Tab Hunter tells all

From 2005: The confidential Tab Hunter

(This program originally aired Oct. 23, 2005)

A good-looking kid with the improbable name of "Tab Hunter" rocketed to Hollywood stardom in the early 1950s. He was often on a horse and frequently without a shirt and soon cornered the market on hysterical teenage girls, says "48 Hours" correspondent Susan Spencer.

Today, Hunter is a fit 74 years old and seems both proud of, and slightly mortified by, his movie star past.

When he tells you he'd have been just as happy training horses, you actually believe him, Spencer says.

"When you're a big movie star and all that hoopla is being thrown at you, I'm not really all that comfortable," Hunter says.

But he's still as gracious to fans as ever, and those one-time hysterical teenagers are flocking to book signings.

The book, "Tab Hunter Confidential: The Making of a Movie Star" describes a shy boy, abandoned by his father, raised by a domineering mother. 

Algonquin Books

His real name is Art Gelien. An agent simply made up "Tab Hunter" saying he needed to "tab" him something.

Asked when he first accepted the name change, Hunter says, "Probably when I got a check that said 'Pay to the order of Tab Hunter.' I thought, wow, $250."

Those first big bucks came for a potboiler called "Island of Desire" in 1952. Veteran actress Linda Darnell, he writes, had to teach him how to kiss on screen.

"I just remember after kissing, she said, 'Relax. I'm good luck for newcomers.' Then, after I kissed her, she pinched me and she said, 'That was nice,'" Hunter recalls.

He definitely mastered kissing scenes, and soon Hunter had a seven-year contract with Warner Brothers.

"Once I was under contract to Warner Brothers, they had a whole publicity wing that was devoted to selling that product," Hunter tells Spencer.

The product, in this case, was Hunter himself.

"Tab Hunter, to me, is a fabrication. I mean, it's me, but it's the Hollywood fabrication," he says.

He says he was sold like Spam, but he cheerfully went along with the hype. "I was embarrassed," Hunter admits, "but by the same token, I was loving it. Because, I mean, my gosh, I mean, who would, at 20 years of age, starring in motion pictures?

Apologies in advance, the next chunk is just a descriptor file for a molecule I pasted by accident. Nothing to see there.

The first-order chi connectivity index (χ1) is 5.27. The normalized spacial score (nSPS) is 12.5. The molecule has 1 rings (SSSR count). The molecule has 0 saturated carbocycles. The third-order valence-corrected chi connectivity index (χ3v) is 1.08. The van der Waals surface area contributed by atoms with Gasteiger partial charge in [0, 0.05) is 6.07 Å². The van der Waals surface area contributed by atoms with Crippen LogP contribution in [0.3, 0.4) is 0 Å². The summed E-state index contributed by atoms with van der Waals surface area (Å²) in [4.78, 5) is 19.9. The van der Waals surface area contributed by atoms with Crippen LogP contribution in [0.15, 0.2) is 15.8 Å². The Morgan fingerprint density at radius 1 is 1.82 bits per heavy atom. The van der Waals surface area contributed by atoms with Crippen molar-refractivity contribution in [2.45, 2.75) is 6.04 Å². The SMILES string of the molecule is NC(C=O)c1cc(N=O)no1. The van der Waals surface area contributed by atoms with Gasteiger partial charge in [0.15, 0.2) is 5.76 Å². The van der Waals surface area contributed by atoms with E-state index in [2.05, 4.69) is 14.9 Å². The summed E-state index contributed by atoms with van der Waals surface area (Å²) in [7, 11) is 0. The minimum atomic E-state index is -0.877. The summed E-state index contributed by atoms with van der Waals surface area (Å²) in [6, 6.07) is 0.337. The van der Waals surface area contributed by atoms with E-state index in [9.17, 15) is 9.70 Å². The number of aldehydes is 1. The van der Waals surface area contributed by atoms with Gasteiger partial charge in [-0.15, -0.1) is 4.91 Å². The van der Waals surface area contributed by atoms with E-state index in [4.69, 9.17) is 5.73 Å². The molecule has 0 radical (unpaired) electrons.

"I mean, it's all so overwhelming. You know, you can't say 'No.' If they'd say, 'Lie down in the middle of the road, the truck rolls over you,' you'd say, 'Where would you like me to position myself?'"

Warner Brothers promoted his teen sex-symbol image relentlessly, Spencer says, encouraging dates with starlets from Debbie Reynolds to Natalie Wood. The movie magazines had a field day with Tab Hunter's alleged love life.

But even in uptight Hollywood of the 1950s, there were whispers. And in 1955, Confidential Magazine broke a story implying that the heartthrob Hunter was gay.

Well, Hunter says today, they were right.

"I was living a lie, absolutely," he says. "I was another person. I mean, my sexuality was my sexuality. And it was not what people, you know, perceived. You know, people believe what they want to believe. But this was very difficult for me."

Spencer notes that the 1950s was not the time to be gay in Hollywood.

Hunter replies says, "But you don't talk about it. I never talked about those things."

Asked if he thought others in the Hollywood community knew he is gay, Hunter says, "Some did, probably. Some didn't."

He jokes that on double dates with Tony Perkins, he was less interested in his date than in Perkins, with whom he had a two-year relationship.